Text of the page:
The key to success with low code is finding the right project for the platform, according to Rebecca Parsons, chief technology officer at ThoughtWorks, a global software consultancy. Parsons said that it’s crucial to have a thorough understanding of the problem before deciding to build a low-code solution for it.

“We are really trying to instill that notion that you have to have that level of understanding: What is the 80% that I want to optimize for and does that fit this low-code platform,” she said.

SEE: Everything you need to know about using low-code platforms (free PDF) (TechRepublic)

IT teams should be testing platforms such as Amazon Honeycode to build simple business applications, according to ThoughtWorks’ biannual Technology Radar report. Well-defined workflow processes, such as those that need read-only copies of data, make the best pilot programs.

“If it was that simple to solve, it wouldn’t take that long to build a solution in the traditional way,” she said. “We’re clearly pushing toward more complicated workflows.”

Processes that have numerous decision points or those that require information from multiple systems are not a good fit.

Parsons said companies should incorporate low-code platforms into the overall software development strategy. Adopting an agile way of working is crucial to success at digital transformation but many organizations still struggle to adopt this approach. Parsons thinks that business leaders need to truly accept the consequences of the increasing pace of change.

“People still cling to this need for predictability and there’s only so much predictability you can get,” she said. “The surface area of impact for this rate of change is increasing, and business leaders are not used to re-evaluating business models on a three- to nine-month basis.”

SEE: Why 2021 will be the year of low-code (TechRepublic)

If executives can get comfortable with pushing forward despite high levels of uncertainty, other changes flow from that shift in mindset shift.

“We have to be able to accept that we might have to change direction very quickly and figure out what do you have to do as an organization to get decision making to work in that context,” she said.

Parsons said that low-code platforms are not necessarily new but instead the current manifestation of what people tried to do with fourth-generation languages.

“The newer ones are trying to bring in context and widen the footprint and bring in more domain context in customer service or relationship management,” she said.

Here are Parsons’ suggestions on how to make low-code projects successful.

Five tips for success with low code

Just as software developers have learned the basics of the business operations, department leaders need to understand at a high level how software works.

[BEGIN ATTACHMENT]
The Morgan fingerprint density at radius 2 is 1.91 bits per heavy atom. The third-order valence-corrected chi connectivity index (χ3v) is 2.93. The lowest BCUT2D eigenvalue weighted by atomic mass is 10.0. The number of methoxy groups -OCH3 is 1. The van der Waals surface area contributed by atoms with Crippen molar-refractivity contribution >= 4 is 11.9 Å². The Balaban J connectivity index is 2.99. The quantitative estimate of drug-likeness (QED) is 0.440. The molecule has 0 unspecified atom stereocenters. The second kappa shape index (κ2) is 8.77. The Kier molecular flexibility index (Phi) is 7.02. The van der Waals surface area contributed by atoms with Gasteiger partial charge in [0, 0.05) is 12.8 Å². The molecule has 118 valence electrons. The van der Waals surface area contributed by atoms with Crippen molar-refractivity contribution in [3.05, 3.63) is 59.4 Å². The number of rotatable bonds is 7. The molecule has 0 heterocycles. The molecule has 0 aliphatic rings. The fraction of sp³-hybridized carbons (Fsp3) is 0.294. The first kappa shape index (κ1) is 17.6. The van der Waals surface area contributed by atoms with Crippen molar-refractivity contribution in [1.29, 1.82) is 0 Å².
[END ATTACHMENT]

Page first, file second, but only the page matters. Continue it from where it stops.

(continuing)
“What do we have to do to equip people who know the business but not software a basic working knowledge?” she said.

Parsons also recommends having a person on the low-code development team who understands the limitations of the tech and can provide high-level guidance for the project. That way the individual can provide high-level guidance but not be involved in day-to-day work.

Low-code platforms are good for prototyping a new solution.

“Software engineers hear all the time from business colleagues, ‘You gave me exactly what I asked for but not what I want,'” she said.

Building a prototype in low code helps spot those disconnects early on in the process. She said companies have to make sharp distinctions between production code that is deployable and secure and proof-of-concept code that will be limited to that phase of development.

SEE: The CIO’s guide to low-code platforms (TechRepublic Premium)

“People get so reliant on something that was a prototype and all of a sudden you have a business critical function that is a prototype,” she said.

It’s also important to make a plan for exceptions that a low-code platform can’t handle.

Parsons described an automation project that helped a client realize how rare a particular edge case was. Writing code to address that edge case would have taken two-person years of work time.

“The client did a data warehouse query and found that over the last five years, it only happened three times,” she said.

The solution was to take a week to write code that could spot one of those exceptions and flag it for special handling.

Companies also should consider how low code fits into the overall strategy of continuous delivery and consider how testable the code is and whether deployment can be automated, Parsons said.

Parsons said that small- to midsize companies can take a different approach to modernizing workflows: Change the process to match the way the software wants to do it.

“If you make the problem fit the tool,” she said, “it could mean you have more exception cases but you can significantly expand the footprint of where these things apply.”